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5 Questions with Tristin Maximilian (George Washington)


Tristin Maximilian (George Washington), who attends both Howard University and George Washington University, reflects on his Grand Chapter experience, what lessons he's learned from his military service, and how his journalism education has made him think about the concept of truth.

What part of Grand Chapter will you remember the most?

This was my first Grand Chapter and I had no idea how it would run. What stuck out the most to me were the business sessions. It reminded me of how Congress would be set up. It was really cool to witness and be a part of the session. Those meetings opened up a door for more conversation amongst other Sigma Nus not only to hear their opinion but hear their story.  

In what ways did attending Grand Chapter change how you feel about Sigma Nu?

Attending Grand Chapter confirmed that Sigma Nu goes beyond just your chapter and college. I am really fortunate to have met other brothers from across the nation and to even find that we have had similar experiences in life; inside and outside of Sigma Nu. I think all members should at least attend one Grand Chapter in their lifetime. I would like to eventually see more joint-chapter events for the purpose of exposure to brothers who may not be able to attend a Grand Chapter, but still can get something to the same effect. Attending Grand Chapter has motivated me to be more engaged and encourage my brothers to do the same post college.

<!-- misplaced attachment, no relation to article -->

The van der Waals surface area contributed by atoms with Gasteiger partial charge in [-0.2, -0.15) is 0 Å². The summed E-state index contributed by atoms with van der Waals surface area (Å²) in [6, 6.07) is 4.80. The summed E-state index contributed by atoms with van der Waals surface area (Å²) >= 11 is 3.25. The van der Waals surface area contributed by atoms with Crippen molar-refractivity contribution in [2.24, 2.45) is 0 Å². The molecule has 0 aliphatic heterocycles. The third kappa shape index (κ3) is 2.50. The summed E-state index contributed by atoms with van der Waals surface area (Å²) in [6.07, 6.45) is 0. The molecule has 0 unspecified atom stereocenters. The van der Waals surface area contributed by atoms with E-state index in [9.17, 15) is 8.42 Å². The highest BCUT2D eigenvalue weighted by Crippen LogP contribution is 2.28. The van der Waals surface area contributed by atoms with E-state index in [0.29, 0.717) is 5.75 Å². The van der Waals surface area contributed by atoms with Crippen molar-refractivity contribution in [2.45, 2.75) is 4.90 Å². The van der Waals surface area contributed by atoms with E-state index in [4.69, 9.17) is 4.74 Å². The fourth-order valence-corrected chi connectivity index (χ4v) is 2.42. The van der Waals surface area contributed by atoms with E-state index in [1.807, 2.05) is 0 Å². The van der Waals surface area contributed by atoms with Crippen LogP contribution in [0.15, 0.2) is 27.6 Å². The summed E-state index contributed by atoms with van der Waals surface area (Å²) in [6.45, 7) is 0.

What has your military experience taught you about leadership?

Being in the military I’ve learned that great leaders are mentors. There is a phrase in the Army that we use called “meeting the standard.” It applies mostly to everything. As a leader, your job is to get all your soldiers to meet the standard. You can achieve this through mentorship. Affording everyone the same opportunity to reach the goal along with being fair and consistent, I believe, are key starting points in mentorship, as it allows you to evaluate and create teaching moments. The great thing about mentors is that they are an excellent point of reference even when you have moved on to another position.

Has studying journalism changed how you think about truth as it relates to Sigma Nu?

Yes, it has changed how I think about truth. One of the things that I never really considered was how truth is presented.  Before something is published or put out we ask ourselves: Is this all factual? Can this information change? (If so, we need to mention that), and is it in good taste?  How will someone perceive this message?  Truth in good taste establishes creditability.  How you convey a message determines if people are willing to hear from you or if anyone wants to work with you.  I have learned here that we want to always be truthful in good taste when communicating. Truth can be damaging and your intent shouldn’t be to damage but just to inform.

How would you describe the difference in Greek culture from George Washington and Howard?

The Greek cultures are so entirely different that it would be unfair to compare the two; it would be like comparing apples and oranges. Each culture is unique to its campus. I have had the opportunity to experience both in some way, shape or form. I can say when new Greek organizations are established at each campus they adapted to how Greek life functions at that university. Greek life serves the same purpose on both campuses like supporting the university and local charities. I would say you have to go through the culture at both schools to capture the essence of it. You can learn best practices from both.  

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